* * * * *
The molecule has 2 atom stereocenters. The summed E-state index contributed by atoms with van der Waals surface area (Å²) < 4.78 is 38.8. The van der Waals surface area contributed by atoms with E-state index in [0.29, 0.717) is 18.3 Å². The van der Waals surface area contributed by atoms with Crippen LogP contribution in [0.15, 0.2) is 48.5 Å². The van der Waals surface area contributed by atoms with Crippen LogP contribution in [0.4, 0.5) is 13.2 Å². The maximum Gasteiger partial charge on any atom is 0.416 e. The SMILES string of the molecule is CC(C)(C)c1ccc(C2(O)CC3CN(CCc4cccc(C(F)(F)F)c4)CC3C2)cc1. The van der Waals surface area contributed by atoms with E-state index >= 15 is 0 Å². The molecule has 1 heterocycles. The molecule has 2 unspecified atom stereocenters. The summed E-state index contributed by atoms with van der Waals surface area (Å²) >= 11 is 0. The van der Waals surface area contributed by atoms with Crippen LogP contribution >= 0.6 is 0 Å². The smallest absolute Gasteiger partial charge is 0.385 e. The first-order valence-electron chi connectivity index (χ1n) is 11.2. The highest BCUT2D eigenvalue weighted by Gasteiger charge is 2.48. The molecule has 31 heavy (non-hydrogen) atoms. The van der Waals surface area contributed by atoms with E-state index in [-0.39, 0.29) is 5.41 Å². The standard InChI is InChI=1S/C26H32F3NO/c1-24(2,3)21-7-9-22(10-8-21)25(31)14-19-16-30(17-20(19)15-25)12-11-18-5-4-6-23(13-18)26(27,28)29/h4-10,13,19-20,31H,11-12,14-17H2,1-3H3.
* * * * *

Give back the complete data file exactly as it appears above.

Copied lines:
The molecule has 2 atom stereocenters. The summed E-state index contributed by atoms with van der Waals surface area (Å²) < 4.78 is 38.8. The van der Waals surface area contributed by atoms with E-state index in [0.29, 0.717) is 18.3 Å². The van der Waals surface area contributed by atoms with Crippen LogP contribution in [0.15, 0.2) is 48.5 Å². The van der Waals surface area contributed by atoms with Crippen LogP contribution in [0.4, 0.5) is 13.2 Å². The maximum Gasteiger partial charge on any atom is 0.416 e. The SMILES string of the molecule is CC(C)(C)c1ccc(C2(O)CC3CN(CCc4cccc(C(F)(F)F)c4)CC3C2)cc1. The van der Waals surface area contributed by atoms with E-state index >= 15 is 0 Å². The molecule has 1 heterocycles. The molecule has 2 unspecified atom stereocenters. The summed E-state index contributed by atoms with van der Waals surface area (Å²) >= 11 is 0. The van der Waals surface area contributed by atoms with Crippen LogP contribution >= 0.6 is 0 Å². The smallest absolute Gasteiger partial charge is 0.385 e. The first-order valence-electron chi connectivity index (χ1n) is 11.2. The highest BCUT2D eigenvalue weighted by Gasteiger charge is 2.48. The molecule has 31 heavy (non-hydrogen) atoms. The van der Waals surface area contributed by atoms with E-state index in [-0.39, 0.29) is 5.41 Å². The standard InChI is InChI=1S/C26H32F3NO/c1-24(2,3)21-7-9-22(10-8-21)25(31)14-19-16-30(17-20(19)15-25)12-11-18-5-4-6-23(13-18)26(27,28)29/h4-10,13,19-20,31H,11-12,14-17H2,1-3H3.